As many of you know, I am quite fond of Deep Purple and the many musicians who have played in that band or became connected with it.
Rather than being upset when Purple called it a day in 1976 I was delighted because instead of waiting 2-3 years for one band to tour, I now had Gillan, Whitesnake and Rainbow touring every year.
Although I was a fan of all three bands it was the Gillan band that had the edge. There was something chaotic and unique about them and it was the personality of each musician that gave Gillan the edge.
There was Colin Towns the serious composer and jazz player, John McCoy the scary bass player with half a shaved head, Ian Gillan, Mick Underwood and then there was Bernie Torme on guitar.
In 1978 Eddie Van Halen had arrived and every guitarist wanted to be him, it was technical and complex, many aspiring lead guitarists were just about technique back then.
Bernie Torme was different. He had played in a punk band, he followed no rule book, his guitar sound was like no other and he followed his own path.
Wanting to hear something by the new lineup I went out and bought the single Vengeance. The B Side was Smoke on The Water. This was like no other version you would ever hear. The guitar sounded like a dying horse being amplified through a broken Marshall stack. It was wild and I loved it.
I bought Mr Universe and just loved that even more, Secret of the Dance, Roller, the title track, it was (and still is) a classic album. Glory Road was next and then Future Shock. Each of these albums had an almost garage-style production, rough and ready but with a true rock and roll heart.
I saw them on every tour during this period and Bernie Torme was just brilliant, his punk, Hendrix tremolo dive bombs souring through the music like guided missiles, each one seeking out the young ears in the audience.
Bernie also looked the part, part pirate, part desperado and whirling around the stage, bumping into a pogoing John McCoy and throwing the best guitar shapes ever.
Hearing that Bernie had passed away from complications with the Flu is very sad. He was still making great music and those Gillan albums will live on as a testament to the talent he was.
BERNIE TORME died today, aged 66!
The first time I ever heard Bernie’s playing was on the Friday Rock Show, when Tommy Vance aired the set that Gillan played that summer at the Reading Festival on 25th August 1979. It was about 6 weeks before the release of ‘Mr. Universe’ and I was blown away by Bernie’s ‘white noise’ screaming guitar style. I must have played that tape hundreds of times, but until today, not for a very long time but, by the miracle of the internet, you too can now hear what I heard in 1979 on Youtube .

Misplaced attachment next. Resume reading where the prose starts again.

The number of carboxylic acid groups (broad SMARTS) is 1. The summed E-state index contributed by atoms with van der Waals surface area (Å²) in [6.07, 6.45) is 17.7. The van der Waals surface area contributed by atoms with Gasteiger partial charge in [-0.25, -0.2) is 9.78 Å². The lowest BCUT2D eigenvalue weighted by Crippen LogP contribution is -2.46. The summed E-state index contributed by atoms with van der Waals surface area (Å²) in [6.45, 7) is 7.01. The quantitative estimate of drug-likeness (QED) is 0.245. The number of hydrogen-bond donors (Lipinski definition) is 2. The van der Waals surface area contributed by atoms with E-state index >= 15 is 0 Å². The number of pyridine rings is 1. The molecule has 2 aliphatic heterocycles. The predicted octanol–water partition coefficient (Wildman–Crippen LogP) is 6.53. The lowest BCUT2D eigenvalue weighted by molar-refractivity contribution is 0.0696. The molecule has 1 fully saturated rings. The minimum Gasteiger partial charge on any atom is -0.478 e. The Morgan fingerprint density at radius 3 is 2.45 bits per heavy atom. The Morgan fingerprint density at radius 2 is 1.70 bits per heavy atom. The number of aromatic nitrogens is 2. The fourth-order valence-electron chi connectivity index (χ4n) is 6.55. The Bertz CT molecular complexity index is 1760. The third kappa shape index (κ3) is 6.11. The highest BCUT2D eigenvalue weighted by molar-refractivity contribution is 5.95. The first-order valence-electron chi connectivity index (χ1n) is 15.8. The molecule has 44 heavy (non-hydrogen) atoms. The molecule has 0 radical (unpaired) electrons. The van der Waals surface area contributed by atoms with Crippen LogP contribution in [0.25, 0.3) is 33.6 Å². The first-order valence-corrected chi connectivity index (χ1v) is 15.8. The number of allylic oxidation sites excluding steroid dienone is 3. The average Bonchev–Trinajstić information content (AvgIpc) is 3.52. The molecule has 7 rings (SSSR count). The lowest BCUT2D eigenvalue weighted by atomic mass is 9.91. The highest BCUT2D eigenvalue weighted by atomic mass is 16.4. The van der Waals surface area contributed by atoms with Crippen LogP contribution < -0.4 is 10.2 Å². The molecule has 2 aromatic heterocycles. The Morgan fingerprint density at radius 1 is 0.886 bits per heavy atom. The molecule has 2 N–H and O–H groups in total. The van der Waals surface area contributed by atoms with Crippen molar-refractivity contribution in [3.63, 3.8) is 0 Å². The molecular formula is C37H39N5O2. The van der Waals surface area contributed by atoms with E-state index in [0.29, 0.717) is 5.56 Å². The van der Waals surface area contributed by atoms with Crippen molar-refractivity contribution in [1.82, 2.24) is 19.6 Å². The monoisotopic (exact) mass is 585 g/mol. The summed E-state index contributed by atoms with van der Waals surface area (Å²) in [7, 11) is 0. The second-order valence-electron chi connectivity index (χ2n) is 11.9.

I was so taken by the band I got tickets to see them on the Mr. Universe tour at Preston Guildhall in ’79; My second ever gig.
It was awesome. And by this time I probably still wasn’t that much of a Deep Purple fan. I’d only begun seriously buying music earlier that year. I had much to learn!
I bought ‘Glory Road’ when it came out, but it was always about ‘Mr. Universe’ for me and the title track in particular with Bernie’s extended solo being the star attraction. Although to be fair, the line up of the band in total was just awesome at that time.
After Bernie left Gillan I saw him play at ‘Stairways’ in Birkenhead. Small dark, sweaty clubs were where Bernie called ‘home’. I don’t remember the full line up of the band, but I remember he had Chris Heilman on bass, who went on to play in Shark Island and I think it was when Phil Lewis (of Girl and LA Guns) was singing for Bernie. I picked up this copy of ‘Turn Out The Lights’ for the disgustingly cheap price of £1.25 many years ago. ‘Bargain bin Bernie’! Pretty tragic. But that cover image is how I remember Bernie with his semi-goth/glam/punk look and sounding like Jimi Hendrix playing the New York Dolls!
Around 12 months ago, on one of the music pages I follow on Facebook, someone posted up a three CD set that Bernie had released of solo material, ‘Dublin Cowboy’. I tried to order a copy but some technical glitch stopped the order and I forgot to re-try it. Very much regretting that today and feel I should put that error right.
Bernie Torme was a star that shone brightly in small dark places, and never really seemed to get the recognition he deserved. Gillan is probably the closest he came, bar that brief experience with Ozzy Osbourne before Brad Gillis stepped in…also briefly! He will be missed.
To read a far better history of the man than I have provided here, click this wikipedia link…
I will always remember him best for this, ‘Mr. Universe’
Hey Bernie, ‘Turn Out The Lights’ dude.